• 1938 December 08
    (b.) - ?


A Dutch-born American professor of computer science and former Vice-President for Research at Brown University in Providence, Rhode Island, together with Ted Nelson he is perhaps most well-known for his contribution to the first hypertext system, HES in the late 1960s. With it and its immediate successor, FRESS, he was an early proponent of the use of hypertext in the humanities and in pedagogy. The term hypertext was coined by Ted Nelson, who was working for him at the time. His continued interest in hypertext was crucial to the development of modern markup and browsing technology, and several of his students were instrumental in the origin of XML, XSLT, and related Web standards. He is also known for co-authoring Computer Graphics: Principles and Practice with J.D. Foley, S.K. Feiner, and J.F. Hughes. This book is an important text in computer graphics and is often fondly referred to as the "Bible" of computer graphics. In 1967, he co-founded ACM SICGRAPH, the precursor of today's ACM SIGGRAPH. At the University of Pennsylvania in 1966, he became the second person to receive a Ph.D. in Computer Science. He has mentored undergraduates, other scholars, and practitioners in hypertext and computer graphics two of whom are Dick Bulterman and Andy Hertzfeld. Another of his students was Randy Pausch, who gained national renown during his ultimately unsuccessful two-year fight with pancreatic cancer. Pausch's Last Lecture in September 2007 was the basis for the bestseller Last Lecture. The final speaker after the hour-plus talk, he praised Pausch for his courage and leadership, calling him a role model. Pausch died on July 25, 2008. Originally appointed as a Professor of Applied Mathematics, he helped to found the computer science program at Brown as a joint project between the Departments of Applied Mathematics and Engineering. When the program was promoted to a full department, he served as its first chair, from 1979 to 1985. In 1995 he was appointed Thomas J. Watson, Jr. University Professor of Technology and Education as well as Professor of Computer Science. He currently teaches an introductory course in computer science and courses in computer graphics at Brown University, as well as one first-year course every fall. When the Brown Center for Informational Technology was built, he demanded it include showers and a Chinese restaurant. The showers were built and continue to be used to this day. He is also serving on the Technical Board of Microsoft Research, as Chairman of the Rhode Island Governor's Science and Technology Advisory Council (STAC), and as Chairman of the IEEE James H. Mulligan, Jr. Education Medal committee. In 1994 he was inducted as a Fellow of the Association for Computing Machinery, and a chaired professorship was recently endowed in his honor at Brown University. The character of Andy in the film Toy Story is supposedly named for him. It is reported the filmmakers, many of whom had him as a professor, wanted to pay tribute to his pioneering work in computer graphics. This story is told during admissions tours at Brown University and has made it into the IMDB trivia for Toy Story although he denies this rumor. Computer Graphics: Principles and Practice appears on the character, Andy's bookshelf in the film, which may be the origin of this rumor.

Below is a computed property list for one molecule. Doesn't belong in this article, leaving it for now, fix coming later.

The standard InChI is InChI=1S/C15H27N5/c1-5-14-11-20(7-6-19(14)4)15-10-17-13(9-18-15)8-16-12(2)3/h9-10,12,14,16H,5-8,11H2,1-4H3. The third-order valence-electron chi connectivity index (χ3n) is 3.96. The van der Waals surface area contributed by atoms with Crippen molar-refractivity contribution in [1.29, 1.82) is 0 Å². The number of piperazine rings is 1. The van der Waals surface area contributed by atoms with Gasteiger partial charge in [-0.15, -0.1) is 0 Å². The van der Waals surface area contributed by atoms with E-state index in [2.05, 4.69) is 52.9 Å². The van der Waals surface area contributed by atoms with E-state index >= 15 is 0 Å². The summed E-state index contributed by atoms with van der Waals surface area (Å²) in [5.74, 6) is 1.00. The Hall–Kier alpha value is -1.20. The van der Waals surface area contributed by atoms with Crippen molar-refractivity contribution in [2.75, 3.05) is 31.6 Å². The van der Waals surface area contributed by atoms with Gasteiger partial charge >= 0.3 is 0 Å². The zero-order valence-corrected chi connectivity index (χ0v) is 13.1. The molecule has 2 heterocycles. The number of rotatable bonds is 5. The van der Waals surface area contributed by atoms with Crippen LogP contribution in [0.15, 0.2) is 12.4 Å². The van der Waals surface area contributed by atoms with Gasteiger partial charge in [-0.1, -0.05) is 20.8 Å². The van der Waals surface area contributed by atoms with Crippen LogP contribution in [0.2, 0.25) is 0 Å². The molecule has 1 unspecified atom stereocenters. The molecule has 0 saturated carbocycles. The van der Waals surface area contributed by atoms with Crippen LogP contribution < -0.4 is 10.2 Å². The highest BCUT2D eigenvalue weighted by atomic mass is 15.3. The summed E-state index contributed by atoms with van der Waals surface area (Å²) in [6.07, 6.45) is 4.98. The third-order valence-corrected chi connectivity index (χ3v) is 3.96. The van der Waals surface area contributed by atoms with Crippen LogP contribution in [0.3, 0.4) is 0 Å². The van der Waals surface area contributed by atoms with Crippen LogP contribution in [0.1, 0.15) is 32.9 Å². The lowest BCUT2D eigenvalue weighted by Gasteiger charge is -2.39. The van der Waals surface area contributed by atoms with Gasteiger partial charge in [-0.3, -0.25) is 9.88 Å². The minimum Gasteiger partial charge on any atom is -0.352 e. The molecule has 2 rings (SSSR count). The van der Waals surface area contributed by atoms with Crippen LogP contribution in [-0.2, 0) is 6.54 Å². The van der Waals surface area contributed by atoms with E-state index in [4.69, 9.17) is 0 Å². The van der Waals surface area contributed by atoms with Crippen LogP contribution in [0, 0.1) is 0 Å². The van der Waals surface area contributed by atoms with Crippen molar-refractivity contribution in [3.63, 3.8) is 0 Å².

• Date of Birth:

    1938 December 08
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  • Noted For:

    Co-contributor to the first hypertext system and co-founder of the precursor to the ACM SIGGRAPH conference, the New York–based Association for Computing Machinery's Special Interest Group on Computer Graphics and Interactive Techniques
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